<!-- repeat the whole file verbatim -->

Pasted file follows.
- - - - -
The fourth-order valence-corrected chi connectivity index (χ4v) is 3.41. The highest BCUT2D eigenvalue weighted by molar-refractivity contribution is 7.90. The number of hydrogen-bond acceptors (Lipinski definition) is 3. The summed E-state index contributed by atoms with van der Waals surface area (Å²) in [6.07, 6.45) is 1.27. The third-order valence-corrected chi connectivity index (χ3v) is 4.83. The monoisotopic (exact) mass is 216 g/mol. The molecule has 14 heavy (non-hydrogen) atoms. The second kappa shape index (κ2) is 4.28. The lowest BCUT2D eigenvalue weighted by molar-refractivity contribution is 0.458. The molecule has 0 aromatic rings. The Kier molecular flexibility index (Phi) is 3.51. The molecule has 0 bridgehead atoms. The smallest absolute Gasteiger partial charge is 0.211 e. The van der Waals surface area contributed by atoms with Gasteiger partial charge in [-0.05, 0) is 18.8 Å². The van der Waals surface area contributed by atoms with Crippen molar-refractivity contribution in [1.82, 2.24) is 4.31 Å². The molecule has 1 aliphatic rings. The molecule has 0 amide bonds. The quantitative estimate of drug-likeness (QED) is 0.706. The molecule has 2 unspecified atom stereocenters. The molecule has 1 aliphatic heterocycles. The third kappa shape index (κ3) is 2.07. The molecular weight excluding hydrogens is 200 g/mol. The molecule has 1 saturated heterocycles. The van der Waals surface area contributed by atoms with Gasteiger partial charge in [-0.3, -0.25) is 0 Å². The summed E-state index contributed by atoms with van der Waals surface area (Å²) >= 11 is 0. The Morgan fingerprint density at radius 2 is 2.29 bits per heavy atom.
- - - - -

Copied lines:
The fourth-order valence-corrected chi connectivity index (χ4v) is 3.41. The highest BCUT2D eigenvalue weighted by molar-refractivity contribution is 7.90. The number of hydrogen-bond acceptors (Lipinski definition) is 3. The summed E-state index contributed by atoms with van der Waals surface area (Å²) in [6.07, 6.45) is 1.27. The third-order valence-corrected chi connectivity index (χ3v) is 4.83. The monoisotopic (exact) mass is 216 g/mol. The molecule has 14 heavy (non-hydrogen) atoms. The second kappa shape index (κ2) is 4.28. The lowest BCUT2D eigenvalue weighted by molar-refractivity contribution is 0.458. The molecule has 0 aromatic rings. The Kier molecular flexibility index (Phi) is 3.51. The molecule has 0 bridgehead atoms. The smallest absolute Gasteiger partial charge is 0.211 e. The van der Waals surface area contributed by atoms with Gasteiger partial charge in [-0.05, 0) is 18.8 Å². The van der Waals surface area contributed by atoms with Crippen molar-refractivity contribution in [1.82, 2.24) is 4.31 Å². The molecule has 1 aliphatic rings. The molecule has 0 amide bonds. The quantitative estimate of drug-likeness (QED) is 0.706. The molecule has 2 unspecified atom stereocenters. The molecule has 1 aliphatic heterocycles. The third kappa shape index (κ3) is 2.07. The molecular weight excluding hydrogens is 200 g/mol. The molecule has 1 saturated heterocycles. The van der Waals surface area contributed by atoms with Gasteiger partial charge in [-0.3, -0.25) is 0 Å². The summed E-state index contributed by atoms with van der Waals surface area (Å²) >= 11 is 0. The Morgan fingerprint density at radius 2 is 2.29 bits per heavy atom.